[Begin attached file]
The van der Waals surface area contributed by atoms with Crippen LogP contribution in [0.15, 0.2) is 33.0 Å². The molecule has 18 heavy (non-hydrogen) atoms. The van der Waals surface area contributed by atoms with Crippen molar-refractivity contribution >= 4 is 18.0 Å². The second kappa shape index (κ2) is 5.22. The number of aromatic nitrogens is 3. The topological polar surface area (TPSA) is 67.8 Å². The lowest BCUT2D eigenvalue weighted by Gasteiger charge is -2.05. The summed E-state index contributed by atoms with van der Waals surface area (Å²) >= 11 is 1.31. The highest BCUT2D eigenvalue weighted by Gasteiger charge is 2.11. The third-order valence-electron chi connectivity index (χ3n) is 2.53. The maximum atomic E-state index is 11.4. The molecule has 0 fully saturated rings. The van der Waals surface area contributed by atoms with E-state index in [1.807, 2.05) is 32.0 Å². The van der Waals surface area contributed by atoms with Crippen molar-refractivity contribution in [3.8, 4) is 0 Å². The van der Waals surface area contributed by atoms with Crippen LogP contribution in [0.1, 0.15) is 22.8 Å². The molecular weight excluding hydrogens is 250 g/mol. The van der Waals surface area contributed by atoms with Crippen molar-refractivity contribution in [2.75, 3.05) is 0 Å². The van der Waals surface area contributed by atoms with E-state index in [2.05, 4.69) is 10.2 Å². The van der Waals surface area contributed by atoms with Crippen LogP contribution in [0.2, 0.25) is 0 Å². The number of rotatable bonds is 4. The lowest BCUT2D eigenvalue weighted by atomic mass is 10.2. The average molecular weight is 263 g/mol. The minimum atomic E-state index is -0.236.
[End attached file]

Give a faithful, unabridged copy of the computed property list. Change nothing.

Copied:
The van der Waals surface area contributed by atoms with Crippen LogP contribution in [0.15, 0.2) is 33.0 Å². The molecule has 18 heavy (non-hydrogen) atoms. The van der Waals surface area contributed by atoms with Crippen molar-refractivity contribution >= 4 is 18.0 Å². The second kappa shape index (κ2) is 5.22. The number of aromatic nitrogens is 3. The topological polar surface area (TPSA) is 67.8 Å². The lowest BCUT2D eigenvalue weighted by Gasteiger charge is -2.05. The summed E-state index contributed by atoms with van der Waals surface area (Å²) >= 11 is 1.31. The highest BCUT2D eigenvalue weighted by Gasteiger charge is 2.11. The third-order valence-electron chi connectivity index (χ3n) is 2.53. The maximum atomic E-state index is 11.4. The molecule has 0 fully saturated rings. The van der Waals surface area contributed by atoms with E-state index in [1.807, 2.05) is 32.0 Å². The van der Waals surface area contributed by atoms with Crippen molar-refractivity contribution in [3.8, 4) is 0 Å². The van der Waals surface area contributed by atoms with Crippen LogP contribution in [0.1, 0.15) is 22.8 Å². The molecular weight excluding hydrogens is 250 g/mol. The van der Waals surface area contributed by atoms with Crippen molar-refractivity contribution in [2.75, 3.05) is 0 Å². The van der Waals surface area contributed by atoms with E-state index in [2.05, 4.69) is 10.2 Å². The van der Waals surface area contributed by atoms with Crippen LogP contribution in [0.2, 0.25) is 0 Å². The number of rotatable bonds is 4. The lowest BCUT2D eigenvalue weighted by atomic mass is 10.2. The average molecular weight is 263 g/mol. The minimum atomic E-state index is -0.236.